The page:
A Self-Care Tune Up

Self-Care

When life comes at us hard, it’s easy to start sacrificing our own needs for the sake of getting it all done—and we may not even realize it. Looming deadline for school or work? No time for dinner. Too many errands to run? No time to get on the mat or get in a workout. Overwhelmed by the abundance of bad news in the media? No desire to leave the house or spend time with friends. These reactions may seem like reflexes that help us just “push through,” but eventually they take a toll on us physically and emotionally. Enter self-care.

What is Self-Care?

If you thought self-care is code for overspending on spa treatments or trendy detoxes…well you’re not alone. The term is applied pretty loosely. But – to some extent – that’s the point. Self-care can mean something different to each of us. The basic idea is to consciously do activities that nourish your physical, emotional and spiritual health.

While some self-care activities may seem like indulgences, taking care of yourself and making time for yourself are fundamental needs. No act done with the intent to reclaim balance and recharge your battery is selfish, no matter how it may be perceived by others. Self-care can be as basic as taking a shower, eating a balanced diet, getting the right amount of sleep—the things we neglect or take for granted. It also includes other practices that we can build into our daily habits to maintain our mental hygiene.

The benefits of good self-care include improved concentration, better sleep, increased energy, reduced stress and a more positive outlook. But there are benefits associated with particular practices. The most important benefit is helping you find a connection with your own needs when balancing all of the other demands in life. It’s a survival skill. It’s even descried by the American Psychological Association as “a moral imperative.”

One Size Doesn’t Fit All

No two self-care plans, routines, rituals or practices will look the same (and by the way, there’s no standard way to say it either). A daily mindfulness meditation practice may work for you. For someone else, it may be a morning workout, using essential oils, walking in nature, grooming, etc. It’s not about what you do. It’s the fact that you’re choosing to “do you” and take care of yourself in whatever way serves you best. Here are three ways to spruce up your self-care routine this fall season:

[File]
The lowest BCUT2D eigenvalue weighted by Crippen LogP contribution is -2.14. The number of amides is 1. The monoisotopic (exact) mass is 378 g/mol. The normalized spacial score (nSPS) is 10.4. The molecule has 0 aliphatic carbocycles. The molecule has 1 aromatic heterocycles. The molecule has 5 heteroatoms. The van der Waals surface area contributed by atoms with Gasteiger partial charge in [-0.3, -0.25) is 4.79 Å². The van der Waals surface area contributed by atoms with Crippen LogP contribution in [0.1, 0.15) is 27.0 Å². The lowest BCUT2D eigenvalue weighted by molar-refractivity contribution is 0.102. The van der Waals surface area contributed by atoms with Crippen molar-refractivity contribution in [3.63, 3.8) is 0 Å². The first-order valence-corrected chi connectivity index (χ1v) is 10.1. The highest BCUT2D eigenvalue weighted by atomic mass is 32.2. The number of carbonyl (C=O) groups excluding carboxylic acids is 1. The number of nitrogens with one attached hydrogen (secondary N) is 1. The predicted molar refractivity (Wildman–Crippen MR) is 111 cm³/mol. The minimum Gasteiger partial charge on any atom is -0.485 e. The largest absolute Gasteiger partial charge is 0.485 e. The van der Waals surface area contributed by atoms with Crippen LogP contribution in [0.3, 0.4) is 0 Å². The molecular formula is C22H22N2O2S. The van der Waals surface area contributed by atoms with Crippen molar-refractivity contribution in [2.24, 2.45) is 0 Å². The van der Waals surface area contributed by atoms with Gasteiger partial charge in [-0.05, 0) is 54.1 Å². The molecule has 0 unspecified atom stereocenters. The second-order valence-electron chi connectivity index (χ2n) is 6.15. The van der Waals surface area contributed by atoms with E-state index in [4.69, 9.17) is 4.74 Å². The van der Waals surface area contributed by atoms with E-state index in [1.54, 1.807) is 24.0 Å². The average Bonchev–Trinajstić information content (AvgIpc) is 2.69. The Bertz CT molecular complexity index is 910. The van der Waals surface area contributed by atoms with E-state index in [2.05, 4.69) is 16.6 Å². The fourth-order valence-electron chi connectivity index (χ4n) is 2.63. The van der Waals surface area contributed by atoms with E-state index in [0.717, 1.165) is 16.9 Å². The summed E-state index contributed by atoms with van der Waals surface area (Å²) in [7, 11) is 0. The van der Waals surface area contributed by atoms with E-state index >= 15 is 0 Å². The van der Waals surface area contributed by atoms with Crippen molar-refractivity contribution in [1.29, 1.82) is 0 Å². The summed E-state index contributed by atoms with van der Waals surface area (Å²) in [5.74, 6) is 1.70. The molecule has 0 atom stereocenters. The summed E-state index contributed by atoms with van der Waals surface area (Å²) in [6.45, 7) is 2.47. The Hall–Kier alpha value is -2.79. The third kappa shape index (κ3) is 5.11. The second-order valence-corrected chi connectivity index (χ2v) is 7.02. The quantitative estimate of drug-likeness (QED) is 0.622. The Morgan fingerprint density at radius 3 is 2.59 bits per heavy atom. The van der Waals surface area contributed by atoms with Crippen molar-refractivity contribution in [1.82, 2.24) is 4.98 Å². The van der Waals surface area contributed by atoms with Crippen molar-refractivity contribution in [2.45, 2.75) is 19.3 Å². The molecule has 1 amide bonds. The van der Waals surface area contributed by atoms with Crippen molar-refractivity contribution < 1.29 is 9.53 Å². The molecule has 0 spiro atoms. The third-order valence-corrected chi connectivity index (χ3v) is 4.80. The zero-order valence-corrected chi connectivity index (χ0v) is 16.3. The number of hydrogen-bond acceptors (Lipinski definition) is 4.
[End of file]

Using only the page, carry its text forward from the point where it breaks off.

• Journaling: Jotting down your experiences gives you a chance to note how you feel about them, what you observed or learned, and how to process those feelings. Start noting your accomplishments, progress and your challenges. Explore solutions. Journaling can help you look at things differently and objectively, and try to identify the positive. Check out these journaling tips on PscyhCentral to make the most out of your journaling practice.
  • Gratitude: Start a gratitude jar, practice a gratitude meditation or keep a gratitude journal. Regularly giving thanks for the people, experiences, places and blessings in your life has been linked to lower blood pressure, higher levels of positive emotions and better connection with others, according to the University of California at Berkeley. Even just a daily practice for three weeks has shown benefit in kids and adults. Don’t wait until the greeting card companies tell you to give thanks, do it now!
  • Hydration: Self-care isn’t just about feelings and emotions, it includes physical health as well. Getting the proper amount of water based on your body weight keeps your immune system performing and shapes your energy level. Poor hydration is linked to lack of focus, moodiness, lack of energy and more. When you feel overwhelmed or run down, take a water break. Bring a large refillable bottle with you each day. There are plenty of buildings that now have filters on their water fountains for refilling bottles. Add a few pieces of seasonal fruit or slices of cucumber for natural flavor.

Keeping it Fresh

To reap the ongoing benefits of caring for yourself, start a practice or ritual that you can stick to regularly. The key is to find something that you enjoy and that fulfills you. Maybe that’s running or yoga. Maybe it’s taking a Sunday afternoon nap, calling your favorite person to talk to (therapists and professionals count, too!) or coloring outdoors. Do what makes you feel good and what you feel a connection to. It’s also a good idea to reassess your self-care routine with the changing seasons to accommodate shifts in energy, weather, etc.

If your self-care needs a tune-up or a jump start, join us on Oct. 15th from 4-6pm for Your Inner Yogi’s first Self-Care Sunday. Kandace Stewart, RYT-200 and Caroline Miles, RYT-200 will guide you through a grounding yoga flow that you can practice at home, followed by a candle-gazing meditation (featuring Sweetfire Candle Co.), journaling, reflection and a nice cup of tea (courtesy Ele & Ivy Tea Co.). We’ll discuss ways to work self-care into your day, share each other’s energy and vibe to our favorite self-care soundtrack, A Seat at The Table. Click here for more information and to register.

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